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Where grant dollars haven't reached, some in-home day care providers threatened with closing (copy)

In-home day care providers across the state have responded to the call to care for children of essential workers, but local providers say long-running day care businesses could soon collapse without support.

While business has maintained its regular tempo for some, other providers say they’ve been left without a way to recoup the income losses they’ve seen as a result of the COVID-19 pandemic.

In keeping their doors open for the few families who still depend on the care, some providers said this month they’ve fallen through the cracks of both unemployment benefits and the state’s emergency grant even as they continue to provide care for families.

In April, the state began accepting applications for Peacetime Emergency Child Care Grants, which are being allocated in three rounds. The grants are intended to ensure child care is available for critical sector workers during the state’s COVID-19 emergency response, according to the Minnesota Department of Human Services.

Approximately $9.75 million in grant money was allocated in the first round, but most cities in the southwest metro didn’t have any providers on the receiving end.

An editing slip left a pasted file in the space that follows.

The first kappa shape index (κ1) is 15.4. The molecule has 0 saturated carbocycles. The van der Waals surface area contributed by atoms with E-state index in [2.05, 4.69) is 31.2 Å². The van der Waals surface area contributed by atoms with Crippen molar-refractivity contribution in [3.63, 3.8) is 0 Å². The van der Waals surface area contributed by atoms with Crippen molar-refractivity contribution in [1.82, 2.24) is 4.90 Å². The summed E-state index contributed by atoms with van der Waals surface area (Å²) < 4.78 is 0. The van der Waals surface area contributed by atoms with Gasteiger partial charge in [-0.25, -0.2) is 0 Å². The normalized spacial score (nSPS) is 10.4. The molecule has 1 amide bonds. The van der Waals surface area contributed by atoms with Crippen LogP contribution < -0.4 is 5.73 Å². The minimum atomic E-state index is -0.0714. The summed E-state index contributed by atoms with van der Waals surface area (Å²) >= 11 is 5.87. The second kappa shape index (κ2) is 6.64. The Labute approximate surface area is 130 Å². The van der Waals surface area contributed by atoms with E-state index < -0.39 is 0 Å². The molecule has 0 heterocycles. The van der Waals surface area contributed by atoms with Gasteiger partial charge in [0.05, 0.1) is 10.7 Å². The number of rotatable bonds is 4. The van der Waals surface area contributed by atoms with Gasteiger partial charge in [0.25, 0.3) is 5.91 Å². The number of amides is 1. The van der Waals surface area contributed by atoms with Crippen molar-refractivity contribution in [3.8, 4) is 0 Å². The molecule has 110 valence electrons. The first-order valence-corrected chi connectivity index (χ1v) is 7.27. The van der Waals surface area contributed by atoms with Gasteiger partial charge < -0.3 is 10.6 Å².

In Scott and Carver counties, 57 grants were distributed in Shakopee and nine were awarded in Waconia. All other communities within the two counties were left off the map.

The Shakopee Mdewakanton Sioux Community’s PlayWorks in Prior Lake also received a grant, but tribal grants are counted separately.

Between the two counties, which are combined into one economic region, 231 applicants were denied, but it’s unclear exactly where the denied applicants are located. The human service’s department said Friday only regional applicant data had been prepared.

‘Broken’ process

Stacy Brule, a home day care provider in Jordan for 20 years, said she’s been denied the state’s Peacetime Emergency Child Care Grants twice.

“I’m very concerned about the business,” she said. “I don’t have good feelings about it.”

Tabytha Luikens, president of the Scott County Licensed Family Child Care Association, said the grant distribution furthers existing inequities between providers in the metro and providers in rural areas.

“The grant process in Minnesota has been broken for many years,” she said.

According to scoring rubrics provided by DHS, the number of hospital beds and critical facilities in an applicant’s town translate into points.

Shakopee — home to a regional medical center, the county jail and a prison — boasts a high number of point-scoring operations. Ridgeview Medical Center is located in Waconia.